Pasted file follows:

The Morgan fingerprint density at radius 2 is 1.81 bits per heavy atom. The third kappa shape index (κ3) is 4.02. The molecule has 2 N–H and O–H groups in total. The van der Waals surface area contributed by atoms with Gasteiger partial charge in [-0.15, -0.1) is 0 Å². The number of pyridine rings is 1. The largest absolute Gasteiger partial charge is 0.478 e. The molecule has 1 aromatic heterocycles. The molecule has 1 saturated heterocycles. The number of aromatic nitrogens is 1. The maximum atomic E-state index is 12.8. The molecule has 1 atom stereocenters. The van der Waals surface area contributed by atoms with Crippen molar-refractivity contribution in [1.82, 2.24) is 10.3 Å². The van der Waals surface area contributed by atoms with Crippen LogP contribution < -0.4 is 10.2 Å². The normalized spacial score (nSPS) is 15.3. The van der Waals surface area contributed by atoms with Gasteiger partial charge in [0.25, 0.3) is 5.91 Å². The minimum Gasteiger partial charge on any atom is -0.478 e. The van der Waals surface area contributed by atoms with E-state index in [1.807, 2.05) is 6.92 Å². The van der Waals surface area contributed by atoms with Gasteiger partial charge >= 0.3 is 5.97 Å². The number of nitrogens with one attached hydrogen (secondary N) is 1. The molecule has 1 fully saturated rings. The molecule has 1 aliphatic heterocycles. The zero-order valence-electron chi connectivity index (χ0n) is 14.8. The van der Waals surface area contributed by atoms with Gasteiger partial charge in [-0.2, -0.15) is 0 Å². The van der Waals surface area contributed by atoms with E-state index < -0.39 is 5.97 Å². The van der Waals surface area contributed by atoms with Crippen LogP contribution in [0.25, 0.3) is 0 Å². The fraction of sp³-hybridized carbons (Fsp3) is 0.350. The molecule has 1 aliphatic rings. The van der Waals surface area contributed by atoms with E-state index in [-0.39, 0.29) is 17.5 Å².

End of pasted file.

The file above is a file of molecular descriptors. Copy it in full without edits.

The Morgan fingerprint density at radius 2 is 1.81 bits per heavy atom. The third kappa shape index (κ3) is 4.02. The molecule has 2 N–H and O–H groups in total. The van der Waals surface area contributed by atoms with Gasteiger partial charge in [-0.15, -0.1) is 0 Å². The number of pyridine rings is 1. The largest absolute Gasteiger partial charge is 0.478 e. The molecule has 1 aromatic heterocycles. The molecule has 1 saturated heterocycles. The number of aromatic nitrogens is 1. The maximum atomic E-state index is 12.8. The molecule has 1 atom stereocenters. The van der Waals surface area contributed by atoms with Crippen molar-refractivity contribution in [1.82, 2.24) is 10.3 Å². The van der Waals surface area contributed by atoms with Crippen LogP contribution < -0.4 is 10.2 Å². The normalized spacial score (nSPS) is 15.3. The van der Waals surface area contributed by atoms with Gasteiger partial charge in [0.25, 0.3) is 5.91 Å². The minimum Gasteiger partial charge on any atom is -0.478 e. The van der Waals surface area contributed by atoms with E-state index in [1.807, 2.05) is 6.92 Å². The van der Waals surface area contributed by atoms with Gasteiger partial charge >= 0.3 is 5.97 Å². The number of nitrogens with one attached hydrogen (secondary N) is 1. The molecule has 1 fully saturated rings. The molecule has 1 aliphatic heterocycles. The zero-order valence-electron chi connectivity index (χ0n) is 14.8. The van der Waals surface area contributed by atoms with Gasteiger partial charge in [-0.2, -0.15) is 0 Å². The van der Waals surface area contributed by atoms with E-state index < -0.39 is 5.97 Å². The van der Waals surface area contributed by atoms with Crippen LogP contribution in [0.25, 0.3) is 0 Å². The fraction of sp³-hybridized carbons (Fsp3) is 0.350. The molecule has 1 aliphatic rings. The van der Waals surface area contributed by atoms with E-state index in [-0.39, 0.29) is 17.5 Å².